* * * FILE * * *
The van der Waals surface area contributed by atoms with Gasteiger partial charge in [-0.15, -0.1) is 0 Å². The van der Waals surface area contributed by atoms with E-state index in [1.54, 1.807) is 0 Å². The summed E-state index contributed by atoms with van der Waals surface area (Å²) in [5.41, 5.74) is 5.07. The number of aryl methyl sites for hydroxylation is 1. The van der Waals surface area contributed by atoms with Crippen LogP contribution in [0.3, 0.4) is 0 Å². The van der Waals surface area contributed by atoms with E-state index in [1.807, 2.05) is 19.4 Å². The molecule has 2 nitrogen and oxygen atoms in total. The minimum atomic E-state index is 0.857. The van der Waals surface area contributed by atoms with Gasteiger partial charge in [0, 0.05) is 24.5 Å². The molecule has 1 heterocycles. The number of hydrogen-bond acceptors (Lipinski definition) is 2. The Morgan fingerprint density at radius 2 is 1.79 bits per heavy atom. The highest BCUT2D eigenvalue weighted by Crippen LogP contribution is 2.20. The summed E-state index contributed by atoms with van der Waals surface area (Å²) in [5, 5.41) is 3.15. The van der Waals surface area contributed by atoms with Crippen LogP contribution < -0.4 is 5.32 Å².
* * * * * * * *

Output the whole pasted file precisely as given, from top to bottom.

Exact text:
The van der Waals surface area contributed by atoms with Gasteiger partial charge in [-0.15, -0.1) is 0 Å². The van der Waals surface area contributed by atoms with E-state index in [1.54, 1.807) is 0 Å². The summed E-state index contributed by atoms with van der Waals surface area (Å²) in [5.41, 5.74) is 5.07. The number of aryl methyl sites for hydroxylation is 1. The van der Waals surface area contributed by atoms with Crippen LogP contribution in [0.3, 0.4) is 0 Å². The van der Waals surface area contributed by atoms with E-state index in [1.807, 2.05) is 19.4 Å². The molecule has 2 nitrogen and oxygen atoms in total. The minimum atomic E-state index is 0.857. The van der Waals surface area contributed by atoms with Gasteiger partial charge in [0, 0.05) is 24.5 Å². The molecule has 1 heterocycles. The number of hydrogen-bond acceptors (Lipinski definition) is 2. The Morgan fingerprint density at radius 2 is 1.79 bits per heavy atom. The highest BCUT2D eigenvalue weighted by Crippen LogP contribution is 2.20. The summed E-state index contributed by atoms with van der Waals surface area (Å²) in [5, 5.41) is 3.15. The van der Waals surface area contributed by atoms with Crippen LogP contribution < -0.4 is 5.32 Å².